Well we arrived back at the Harbor Branch Oceanographic Institution around noon on Saturday. Most of the day has been spent packing and preparing for our departure to our respective residences tomorrow. The treat of the evening for me was sharing dinner with my post-doctoral advisor Mary Rice. Mary is an emeritus scientist at the Smithsonian Institution and the former Director of the Smithsonian Marine Station at Link Port (now at Fort Pierce). She introduced me to the larvae of a wonderful group of animals, the sipunculan worms. I am hopeful that my lab can finish a research project on these pelagosphera larvae this summer.
Friday’s dives were not too productive with respect to reproductively ripe animals, but the morning dive (ca. 2,700 feet) was particularly deep and, as a result, some previously unseen animals were encountered. Of particular interest was a swimming sea cucumber Enypniaster eximia. E. eximia is red in color and roughly the size of a Nerf football. Although you may not believe that anything named a “cucumber” can be graceful, Enypniaster is an elegant, really breathtaking, swimmer. They will never win a speed contest, but theirs is an underwater ballet. The other creature that was a first for this cruise was the multi-armed sea star Novodinia antillensis. Most of us envision a sea star as a creature that wrestles open and digests a clam or mussel. Novodinia feeds in a very different manner – it deploys its many long arms up into the water column and capture shrimp-like organisms with pinchers called pedicellaria and then directs the prey to the mouth. Aside from this curious mode of feeding, this species is a reddish-orange in coloration and is a simply a beauty.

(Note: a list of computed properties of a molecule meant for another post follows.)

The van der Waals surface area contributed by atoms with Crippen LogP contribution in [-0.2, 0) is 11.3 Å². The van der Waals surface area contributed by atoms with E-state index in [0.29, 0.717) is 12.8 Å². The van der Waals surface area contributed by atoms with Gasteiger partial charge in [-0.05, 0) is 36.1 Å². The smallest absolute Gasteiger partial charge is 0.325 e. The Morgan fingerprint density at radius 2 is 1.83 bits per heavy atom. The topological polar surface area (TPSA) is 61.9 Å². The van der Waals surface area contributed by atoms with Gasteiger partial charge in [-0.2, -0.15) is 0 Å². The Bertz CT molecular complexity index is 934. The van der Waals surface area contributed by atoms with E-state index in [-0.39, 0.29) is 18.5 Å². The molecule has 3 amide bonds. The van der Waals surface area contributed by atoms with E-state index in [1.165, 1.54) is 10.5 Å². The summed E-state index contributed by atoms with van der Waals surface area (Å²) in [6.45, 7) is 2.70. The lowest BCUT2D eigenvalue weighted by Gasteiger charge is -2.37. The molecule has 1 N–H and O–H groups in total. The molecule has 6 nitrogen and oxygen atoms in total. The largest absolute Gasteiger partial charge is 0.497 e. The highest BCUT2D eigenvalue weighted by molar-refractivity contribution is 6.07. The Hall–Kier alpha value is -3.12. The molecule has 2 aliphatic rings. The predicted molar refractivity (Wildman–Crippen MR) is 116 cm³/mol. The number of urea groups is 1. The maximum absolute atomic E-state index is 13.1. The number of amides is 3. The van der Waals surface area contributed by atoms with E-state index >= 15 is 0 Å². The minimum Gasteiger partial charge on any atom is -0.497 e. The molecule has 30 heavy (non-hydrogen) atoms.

Overall this has been a successful cruise for everyone. The students all went down to the sea floor and viewed animals that many professional scientists only know from pictures. The objectives of the grant were largely met and the Oregon and Illinois groups will be returning to their respective campuses with embryos of shallow-water and deep-water species. The seas have been calm, the weather beautiful, and there were few interruptions of our work schedule. The down side (if there can be one) is that many of us are exhausted and have been “running” on adrenaline for a little while … and now the stress has stopped. Its 10 p.m. and bedtime for me.
I trust all is well in Bloomington.